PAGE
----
This questions falls more under the scope of test question writing than grammar. By convention, when asking multiple-choice questions like this with singular answers and an 'all of the above' option, you phrase your question in the singular. This is because when you select 'all of the above', you're saying that all the other answers can be a correct answer to the question individually. Using the singular what is the benefit, picking 'all of the above' is equivalent to picking all of these:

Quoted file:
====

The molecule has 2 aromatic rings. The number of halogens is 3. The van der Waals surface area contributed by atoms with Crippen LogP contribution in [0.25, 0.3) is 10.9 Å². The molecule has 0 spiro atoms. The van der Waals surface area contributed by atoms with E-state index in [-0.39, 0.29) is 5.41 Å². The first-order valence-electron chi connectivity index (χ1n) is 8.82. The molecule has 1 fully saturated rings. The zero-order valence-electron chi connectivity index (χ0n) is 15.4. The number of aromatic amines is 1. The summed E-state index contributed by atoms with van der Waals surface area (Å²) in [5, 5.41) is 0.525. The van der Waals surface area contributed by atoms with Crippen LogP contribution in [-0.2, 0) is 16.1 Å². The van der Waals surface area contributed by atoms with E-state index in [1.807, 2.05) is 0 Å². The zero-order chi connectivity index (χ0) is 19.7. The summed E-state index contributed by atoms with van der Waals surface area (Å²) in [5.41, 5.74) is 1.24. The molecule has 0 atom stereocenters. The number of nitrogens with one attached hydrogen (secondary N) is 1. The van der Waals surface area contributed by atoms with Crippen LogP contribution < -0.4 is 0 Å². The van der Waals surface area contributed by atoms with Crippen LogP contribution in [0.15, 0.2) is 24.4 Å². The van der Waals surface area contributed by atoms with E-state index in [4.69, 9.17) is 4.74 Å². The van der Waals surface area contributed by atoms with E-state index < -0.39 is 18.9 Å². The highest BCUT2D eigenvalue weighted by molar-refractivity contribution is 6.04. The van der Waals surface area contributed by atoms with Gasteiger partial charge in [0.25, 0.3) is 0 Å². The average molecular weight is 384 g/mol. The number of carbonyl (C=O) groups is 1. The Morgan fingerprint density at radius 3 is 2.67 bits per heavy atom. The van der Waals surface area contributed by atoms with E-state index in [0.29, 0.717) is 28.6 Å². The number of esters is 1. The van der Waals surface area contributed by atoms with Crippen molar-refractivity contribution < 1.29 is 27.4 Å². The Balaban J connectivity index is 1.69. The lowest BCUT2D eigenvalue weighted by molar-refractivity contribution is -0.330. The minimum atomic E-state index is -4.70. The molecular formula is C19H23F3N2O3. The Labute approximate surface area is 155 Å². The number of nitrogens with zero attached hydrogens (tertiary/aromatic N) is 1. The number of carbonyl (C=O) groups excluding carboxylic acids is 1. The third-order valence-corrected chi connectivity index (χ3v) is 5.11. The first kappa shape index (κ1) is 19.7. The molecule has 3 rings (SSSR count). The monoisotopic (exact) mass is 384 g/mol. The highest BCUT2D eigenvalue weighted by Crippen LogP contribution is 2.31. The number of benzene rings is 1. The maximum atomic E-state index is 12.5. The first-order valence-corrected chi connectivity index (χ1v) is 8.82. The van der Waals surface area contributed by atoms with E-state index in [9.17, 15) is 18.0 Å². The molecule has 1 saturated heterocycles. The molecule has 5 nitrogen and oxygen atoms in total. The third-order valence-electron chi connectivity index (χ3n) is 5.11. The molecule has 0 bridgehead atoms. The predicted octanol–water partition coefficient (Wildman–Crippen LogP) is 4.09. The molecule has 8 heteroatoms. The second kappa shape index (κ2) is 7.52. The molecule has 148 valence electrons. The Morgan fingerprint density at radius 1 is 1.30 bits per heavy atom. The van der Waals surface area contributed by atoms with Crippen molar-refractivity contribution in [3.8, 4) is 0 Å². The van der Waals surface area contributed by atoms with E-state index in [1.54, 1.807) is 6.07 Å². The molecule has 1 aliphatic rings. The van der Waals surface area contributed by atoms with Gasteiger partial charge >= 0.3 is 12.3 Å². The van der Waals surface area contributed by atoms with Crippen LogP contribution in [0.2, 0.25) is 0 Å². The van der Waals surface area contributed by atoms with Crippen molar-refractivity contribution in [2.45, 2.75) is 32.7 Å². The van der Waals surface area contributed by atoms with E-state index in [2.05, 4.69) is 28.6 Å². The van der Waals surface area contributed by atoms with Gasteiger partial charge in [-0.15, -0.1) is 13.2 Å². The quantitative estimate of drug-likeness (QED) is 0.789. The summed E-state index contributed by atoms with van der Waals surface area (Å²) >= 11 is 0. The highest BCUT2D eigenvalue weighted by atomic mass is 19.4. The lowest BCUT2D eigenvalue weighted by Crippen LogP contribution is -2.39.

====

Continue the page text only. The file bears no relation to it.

What is the benefit of acknowledging your partner’s feelings according to the book? A. It shows him that you empathize with him.
What is the benefit of acknowledging your partner’s feelings according to the book? B. It helps to keep his defenses lowered.
What is the benefit of acknowledging your partner’s feelings according to the book? C. It makes him feel respected and unconditionally loved.
So even though there are multiple correct answers (and thus using what are the benefits may seem correct at first) in the context of a multiple-choice question I believe this to be best.
There's also the element that if you write the question as what are the benefits you run the risk of tipping off your question takers into selecting 'all of the above', as none of A, B and C work grammatically with the question, leaving D as the only logical choice.